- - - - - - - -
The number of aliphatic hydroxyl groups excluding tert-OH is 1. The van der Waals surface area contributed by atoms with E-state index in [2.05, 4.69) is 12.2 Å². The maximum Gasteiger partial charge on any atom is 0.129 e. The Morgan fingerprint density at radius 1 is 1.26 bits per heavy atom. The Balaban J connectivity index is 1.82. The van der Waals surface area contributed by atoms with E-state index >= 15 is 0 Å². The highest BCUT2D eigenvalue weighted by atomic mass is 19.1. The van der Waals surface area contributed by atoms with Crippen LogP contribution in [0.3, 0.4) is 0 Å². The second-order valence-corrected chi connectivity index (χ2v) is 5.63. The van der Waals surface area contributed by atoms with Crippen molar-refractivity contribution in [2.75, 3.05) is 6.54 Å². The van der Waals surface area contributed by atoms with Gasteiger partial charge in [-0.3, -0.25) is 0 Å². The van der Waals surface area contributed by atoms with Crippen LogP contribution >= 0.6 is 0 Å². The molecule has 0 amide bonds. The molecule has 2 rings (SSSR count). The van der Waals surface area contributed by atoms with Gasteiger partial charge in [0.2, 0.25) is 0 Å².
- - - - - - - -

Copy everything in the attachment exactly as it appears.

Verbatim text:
The number of aliphatic hydroxyl groups excluding tert-OH is 1. The van der Waals surface area contributed by atoms with E-state index in [2.05, 4.69) is 12.2 Å². The maximum Gasteiger partial charge on any atom is 0.129 e. The Morgan fingerprint density at radius 1 is 1.26 bits per heavy atom. The Balaban J connectivity index is 1.82. The van der Waals surface area contributed by atoms with E-state index >= 15 is 0 Å². The highest BCUT2D eigenvalue weighted by atomic mass is 19.1. The van der Waals surface area contributed by atoms with Crippen LogP contribution in [0.3, 0.4) is 0 Å². The second-order valence-corrected chi connectivity index (χ2v) is 5.63. The van der Waals surface area contributed by atoms with Crippen molar-refractivity contribution in [2.75, 3.05) is 6.54 Å². The van der Waals surface area contributed by atoms with Gasteiger partial charge in [-0.3, -0.25) is 0 Å². The van der Waals surface area contributed by atoms with Crippen LogP contribution >= 0.6 is 0 Å². The molecule has 0 amide bonds. The molecule has 2 rings (SSSR count). The van der Waals surface area contributed by atoms with Gasteiger partial charge in [0.2, 0.25) is 0 Å².